South Africa


Women’s Day address: Ramaphosa shares progress of National Strategic Plan on Gender-Based Violence and Femicide

President Cyril Ramaphosa delivers the 2021 National Women’s Day keynote address on 9 August. (Photo: Elmond Jiyane)

Protection against gender-based violence and equal economic opportunity for women is not just what women want, it’s what we need.

Monday, 9 August marks South Africa’s 2021 National Women’s Day and precisely 65 years since 20,000 women marched to the Union Buildings to demand an end to dehumanising and unjust pass laws.

President Cyril Ramaphosa, during the 2021 National Women’s Day keynote address, stated, “Despite the dangers of challenging apartheid authorities, they asserted their worth as human beings and refused to be relegated to the margins of history in their own country.”

The virtual address was hosted by Limpopo, the birthplace of Charlotte Maxeke. Other speakers included Limpopo Premier Chupu Mathabatha, Minister of Women in the Presidency Maite Nkoana-Mashabane and the Minister of Sports, Arts and Culture Nathi Mthethwa.

This year’s theme was “The year of Charlotte Mannya Maxeke: Realising Women’s Rights”.

In the context of the pandemic, it is fitting to commemorate the first black South African woman to graduate from university with a Bachelor of Science degree.

Nkoana-Mashabane said in the address that after studying in the United States, Maxeke came back to South Africa to establish colleges in Limpopo, Eastern Cape and Gauteng, thereby helping to promote education for women, and led the first march against the pass laws in 1913.

As a long-time activist and leader, Maxeke said “this work is not for yourselves, kill that spirit of self and do not live above your people, but live with them, and if you can rise, bring someone with you”.

This quote, aired at the start of the address, is relevant when considering what Premier Mathabatha acknowledged: “Most of the health workers, the doctors and the nurses who are in the trenches against this invisible enemy, are women.”

What women deserve

Ramaphosa said in his address, “Women have always been instrumental in the advancement of the human cause… And yet it is women who always bear the brunt of inequality, discrimination, marginalisation, poverty and violence.”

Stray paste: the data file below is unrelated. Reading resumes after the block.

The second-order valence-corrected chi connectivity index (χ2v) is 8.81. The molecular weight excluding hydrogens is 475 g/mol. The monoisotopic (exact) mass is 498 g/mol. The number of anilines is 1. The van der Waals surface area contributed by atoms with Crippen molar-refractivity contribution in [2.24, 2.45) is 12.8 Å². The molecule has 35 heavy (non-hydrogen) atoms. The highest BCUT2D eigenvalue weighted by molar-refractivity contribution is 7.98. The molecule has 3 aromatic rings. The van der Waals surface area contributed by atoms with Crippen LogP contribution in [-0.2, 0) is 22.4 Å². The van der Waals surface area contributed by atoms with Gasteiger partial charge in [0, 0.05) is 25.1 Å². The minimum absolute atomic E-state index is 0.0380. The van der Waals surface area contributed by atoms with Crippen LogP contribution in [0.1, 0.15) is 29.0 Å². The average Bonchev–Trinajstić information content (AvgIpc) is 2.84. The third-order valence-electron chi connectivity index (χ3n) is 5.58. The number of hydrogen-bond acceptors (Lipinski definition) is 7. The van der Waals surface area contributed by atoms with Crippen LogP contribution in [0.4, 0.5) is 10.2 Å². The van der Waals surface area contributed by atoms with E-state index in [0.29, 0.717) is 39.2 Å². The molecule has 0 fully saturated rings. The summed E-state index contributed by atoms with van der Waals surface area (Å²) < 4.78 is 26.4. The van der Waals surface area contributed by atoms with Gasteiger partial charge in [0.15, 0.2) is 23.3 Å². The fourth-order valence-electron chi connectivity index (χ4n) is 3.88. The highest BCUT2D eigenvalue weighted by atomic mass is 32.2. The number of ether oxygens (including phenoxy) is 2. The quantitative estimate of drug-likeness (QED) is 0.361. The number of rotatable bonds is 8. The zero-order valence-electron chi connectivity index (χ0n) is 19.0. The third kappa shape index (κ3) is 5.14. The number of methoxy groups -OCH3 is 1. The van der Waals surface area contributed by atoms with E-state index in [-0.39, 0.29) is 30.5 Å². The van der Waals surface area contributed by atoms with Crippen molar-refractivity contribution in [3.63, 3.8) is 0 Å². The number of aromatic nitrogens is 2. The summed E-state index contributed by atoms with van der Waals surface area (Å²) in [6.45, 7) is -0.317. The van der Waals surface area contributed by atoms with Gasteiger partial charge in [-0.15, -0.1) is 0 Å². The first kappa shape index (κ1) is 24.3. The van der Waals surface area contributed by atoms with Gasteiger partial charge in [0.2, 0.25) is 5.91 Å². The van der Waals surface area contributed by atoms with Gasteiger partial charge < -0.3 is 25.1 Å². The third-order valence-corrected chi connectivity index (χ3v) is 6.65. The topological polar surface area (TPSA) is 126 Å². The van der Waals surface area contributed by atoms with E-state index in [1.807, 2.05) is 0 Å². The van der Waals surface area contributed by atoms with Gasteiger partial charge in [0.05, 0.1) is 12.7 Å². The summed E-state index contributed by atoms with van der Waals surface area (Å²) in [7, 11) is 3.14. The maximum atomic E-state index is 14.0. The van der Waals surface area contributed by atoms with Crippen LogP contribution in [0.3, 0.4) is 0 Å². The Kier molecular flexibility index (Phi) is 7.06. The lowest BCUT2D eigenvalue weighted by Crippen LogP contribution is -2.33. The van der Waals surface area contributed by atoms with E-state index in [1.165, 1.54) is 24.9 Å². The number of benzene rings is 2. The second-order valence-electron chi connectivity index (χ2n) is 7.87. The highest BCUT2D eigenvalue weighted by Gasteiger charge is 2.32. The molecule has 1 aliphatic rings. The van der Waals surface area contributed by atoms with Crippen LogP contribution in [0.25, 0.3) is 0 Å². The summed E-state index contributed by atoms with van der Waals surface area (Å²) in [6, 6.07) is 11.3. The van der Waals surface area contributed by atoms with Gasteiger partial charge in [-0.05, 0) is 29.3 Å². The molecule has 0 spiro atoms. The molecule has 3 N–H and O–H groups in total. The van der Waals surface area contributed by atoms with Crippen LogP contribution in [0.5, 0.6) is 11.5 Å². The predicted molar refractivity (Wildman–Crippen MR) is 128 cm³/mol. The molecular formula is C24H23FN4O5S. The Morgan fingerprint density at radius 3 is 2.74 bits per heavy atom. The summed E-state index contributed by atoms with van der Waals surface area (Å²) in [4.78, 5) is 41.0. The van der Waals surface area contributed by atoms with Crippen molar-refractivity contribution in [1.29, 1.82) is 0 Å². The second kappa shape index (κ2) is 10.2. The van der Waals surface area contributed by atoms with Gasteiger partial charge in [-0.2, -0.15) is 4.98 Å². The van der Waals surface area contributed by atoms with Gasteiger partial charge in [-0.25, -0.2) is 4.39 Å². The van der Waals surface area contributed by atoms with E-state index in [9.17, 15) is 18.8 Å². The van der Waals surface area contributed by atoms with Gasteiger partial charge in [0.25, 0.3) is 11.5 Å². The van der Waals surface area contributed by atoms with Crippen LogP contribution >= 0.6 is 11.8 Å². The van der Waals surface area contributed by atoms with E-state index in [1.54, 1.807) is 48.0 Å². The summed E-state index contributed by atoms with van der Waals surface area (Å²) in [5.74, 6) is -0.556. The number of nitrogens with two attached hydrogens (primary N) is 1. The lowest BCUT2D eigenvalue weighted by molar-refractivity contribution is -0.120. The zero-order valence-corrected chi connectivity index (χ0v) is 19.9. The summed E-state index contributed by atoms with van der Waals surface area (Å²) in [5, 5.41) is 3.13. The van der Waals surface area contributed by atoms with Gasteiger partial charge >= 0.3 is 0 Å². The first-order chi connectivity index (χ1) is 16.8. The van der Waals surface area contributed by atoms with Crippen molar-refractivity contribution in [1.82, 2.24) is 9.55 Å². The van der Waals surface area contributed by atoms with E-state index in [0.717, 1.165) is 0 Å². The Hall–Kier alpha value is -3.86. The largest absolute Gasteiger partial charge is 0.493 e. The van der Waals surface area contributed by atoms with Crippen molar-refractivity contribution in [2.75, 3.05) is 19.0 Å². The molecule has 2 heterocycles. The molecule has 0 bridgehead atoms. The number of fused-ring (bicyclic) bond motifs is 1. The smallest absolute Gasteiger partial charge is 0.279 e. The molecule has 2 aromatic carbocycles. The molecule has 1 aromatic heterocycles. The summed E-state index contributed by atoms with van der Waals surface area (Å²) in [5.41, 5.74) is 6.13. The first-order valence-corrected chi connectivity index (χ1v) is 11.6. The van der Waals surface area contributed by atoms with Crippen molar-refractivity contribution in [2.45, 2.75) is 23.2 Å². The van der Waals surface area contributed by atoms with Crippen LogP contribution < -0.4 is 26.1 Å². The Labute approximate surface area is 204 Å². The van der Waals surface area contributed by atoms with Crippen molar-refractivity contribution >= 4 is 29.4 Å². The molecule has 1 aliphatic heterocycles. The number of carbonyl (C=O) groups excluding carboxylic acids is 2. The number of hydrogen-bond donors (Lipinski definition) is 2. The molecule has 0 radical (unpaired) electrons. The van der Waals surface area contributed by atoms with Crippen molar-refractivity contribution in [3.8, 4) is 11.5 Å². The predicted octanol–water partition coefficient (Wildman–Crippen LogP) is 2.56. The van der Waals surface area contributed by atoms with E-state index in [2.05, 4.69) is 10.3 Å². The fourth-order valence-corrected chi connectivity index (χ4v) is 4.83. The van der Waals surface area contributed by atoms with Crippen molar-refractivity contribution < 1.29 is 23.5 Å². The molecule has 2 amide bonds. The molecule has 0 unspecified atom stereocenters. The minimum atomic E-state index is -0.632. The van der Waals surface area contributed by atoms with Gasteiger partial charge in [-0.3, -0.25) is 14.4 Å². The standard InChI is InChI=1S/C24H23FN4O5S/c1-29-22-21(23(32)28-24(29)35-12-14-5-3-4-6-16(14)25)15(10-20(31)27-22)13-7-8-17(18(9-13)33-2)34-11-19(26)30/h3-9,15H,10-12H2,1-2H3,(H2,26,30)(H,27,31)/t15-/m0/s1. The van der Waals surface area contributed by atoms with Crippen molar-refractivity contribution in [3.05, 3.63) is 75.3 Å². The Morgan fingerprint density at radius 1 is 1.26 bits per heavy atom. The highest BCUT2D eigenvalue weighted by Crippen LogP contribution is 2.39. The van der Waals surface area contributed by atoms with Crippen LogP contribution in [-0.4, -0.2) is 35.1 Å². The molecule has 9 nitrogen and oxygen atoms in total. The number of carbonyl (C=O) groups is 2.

August 1956: The Women’s March to the Union Buildings in Pretoria against racist pass laws. (Photo: Gallo Images / Johncom)

Although much has changed since the Women’s March that took place in 1956, women today still face extreme socioeconomic difficulties and gender-based violence.

Despite the sub-theme for this Women’s Month being, “What Women Want”, this address did consider what women need, and certainly based on our Constitution, what women deserve.

Economic independence and equality

According to the National Income Dynamics Study — Coronavirus Rapid Mobile Survey (NIDS-CRAM) Wave 5 results, released on 8 July, while the level of unemployment in South Africa for men seems to have fully recovered to pre-pandemic levels, as of March 2021 the level of women in employment was 8% lower than it was pre-Covid.

Additionally, women were affected the most by job losses during the pandemic, but did not benefit from the Covid-19 SRD or UIF-Ters at the same rates as men (women make up 35-39% of the beneficiaries).

The NIDS-CRAM Wave 5 report also highlighted how women are more likely to take on the burden of shielding their children from hunger than men.

In his address, Ramaphosa acknowledged the effects the pandemic had on women and said the plan is for women to benefit the most from the recent relief measures.

Ramaphosa stated, “The Coronavirus pandemic has been particularly harsh on women and children… we know that it is women who bear the brunt disproportionately.”

Ramaphosa acknowledged that women’s unemployment levels haven’t recovered as quickly as men’s and said that, “We are therefore working to ensure that women benefit from the most recent relief measures and from our Economic Reconstruction and Recovery Plan.”

These include, “working to ensure that the Protocol on Women in Trade enables the effective participation of African women in the African Continental Free Trade Area agreement”. And “working to ensure that women and young people are well represented at the Intra-Africa Trade Fair, which we will host in November”.